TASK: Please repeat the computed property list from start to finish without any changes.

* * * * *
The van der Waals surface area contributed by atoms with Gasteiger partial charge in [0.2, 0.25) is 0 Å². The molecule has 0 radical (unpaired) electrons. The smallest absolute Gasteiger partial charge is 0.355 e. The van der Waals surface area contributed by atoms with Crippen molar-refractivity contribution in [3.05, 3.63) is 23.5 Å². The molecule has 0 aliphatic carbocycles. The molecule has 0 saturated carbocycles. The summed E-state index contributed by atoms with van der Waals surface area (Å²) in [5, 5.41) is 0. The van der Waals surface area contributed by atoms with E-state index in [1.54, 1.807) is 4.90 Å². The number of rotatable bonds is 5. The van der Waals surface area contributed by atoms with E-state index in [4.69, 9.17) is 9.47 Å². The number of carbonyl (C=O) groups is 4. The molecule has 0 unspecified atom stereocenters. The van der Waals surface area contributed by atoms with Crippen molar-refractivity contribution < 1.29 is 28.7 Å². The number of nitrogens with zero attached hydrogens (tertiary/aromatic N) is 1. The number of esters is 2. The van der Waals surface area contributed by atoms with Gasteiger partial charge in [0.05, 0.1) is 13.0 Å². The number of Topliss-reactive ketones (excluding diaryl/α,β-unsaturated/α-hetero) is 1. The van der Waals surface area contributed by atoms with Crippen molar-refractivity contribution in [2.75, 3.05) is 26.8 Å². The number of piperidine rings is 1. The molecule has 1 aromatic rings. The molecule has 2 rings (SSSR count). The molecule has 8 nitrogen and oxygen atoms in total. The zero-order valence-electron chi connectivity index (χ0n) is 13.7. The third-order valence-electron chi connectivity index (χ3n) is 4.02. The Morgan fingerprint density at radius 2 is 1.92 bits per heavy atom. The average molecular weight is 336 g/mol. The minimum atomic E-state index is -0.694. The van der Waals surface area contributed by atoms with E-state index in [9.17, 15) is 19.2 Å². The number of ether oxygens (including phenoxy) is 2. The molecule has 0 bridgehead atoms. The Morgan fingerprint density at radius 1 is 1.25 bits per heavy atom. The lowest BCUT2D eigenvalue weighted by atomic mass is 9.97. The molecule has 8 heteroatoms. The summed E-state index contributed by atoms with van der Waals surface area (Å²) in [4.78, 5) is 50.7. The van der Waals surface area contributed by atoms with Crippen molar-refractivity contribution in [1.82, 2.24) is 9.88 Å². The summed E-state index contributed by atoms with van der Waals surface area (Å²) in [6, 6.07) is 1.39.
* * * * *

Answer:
The van der Waals surface area contributed by atoms with Gasteiger partial charge in [0.2, 0.25) is 0 Å². The molecule has 0 radical (unpaired) electrons. The smallest absolute Gasteiger partial charge is 0.355 e. The van der Waals surface area contributed by atoms with Crippen molar-refractivity contribution in [3.05, 3.63) is 23.5 Å². The molecule has 0 aliphatic carbocycles. The molecule has 0 saturated carbocycles. The summed E-state index contributed by atoms with van der Waals surface area (Å²) in [5, 5.41) is 0. The van der Waals surface area contributed by atoms with E-state index in [1.54, 1.807) is 4.90 Å². The number of rotatable bonds is 5. The van der Waals surface area contributed by atoms with E-state index in [4.69, 9.17) is 9.47 Å². The number of carbonyl (C=O) groups is 4. The molecule has 0 unspecified atom stereocenters. The van der Waals surface area contributed by atoms with Crippen molar-refractivity contribution < 1.29 is 28.7 Å². The number of nitrogens with zero attached hydrogens (tertiary/aromatic N) is 1. The number of esters is 2. The van der Waals surface area contributed by atoms with Gasteiger partial charge in [0.05, 0.1) is 13.0 Å². The number of Topliss-reactive ketones (excluding diaryl/α,β-unsaturated/α-hetero) is 1. The van der Waals surface area contributed by atoms with Crippen molar-refractivity contribution in [2.75, 3.05) is 26.8 Å². The number of piperidine rings is 1. The molecule has 1 aromatic rings. The molecule has 2 rings (SSSR count). The molecule has 8 nitrogen and oxygen atoms in total. The zero-order valence-electron chi connectivity index (χ0n) is 13.7. The third-order valence-electron chi connectivity index (χ3n) is 4.02. The Morgan fingerprint density at radius 2 is 1.92 bits per heavy atom. The average molecular weight is 336 g/mol. The minimum atomic E-state index is -0.694. The van der Waals surface area contributed by atoms with E-state index in [9.17, 15) is 19.2 Å². The number of ether oxygens (including phenoxy) is 2. The molecule has 0 bridgehead atoms. The Morgan fingerprint density at radius 1 is 1.25 bits per heavy atom. The lowest BCUT2D eigenvalue weighted by atomic mass is 9.97. The molecule has 8 heteroatoms. The summed E-state index contributed by atoms with van der Waals surface area (Å²) in [4.78, 5) is 50.7. The van der Waals surface area contributed by atoms with Crippen molar-refractivity contribution in [1.82, 2.24) is 9.88 Å². The summed E-state index contributed by atoms with van der Waals surface area (Å²) in [6, 6.07) is 1.39.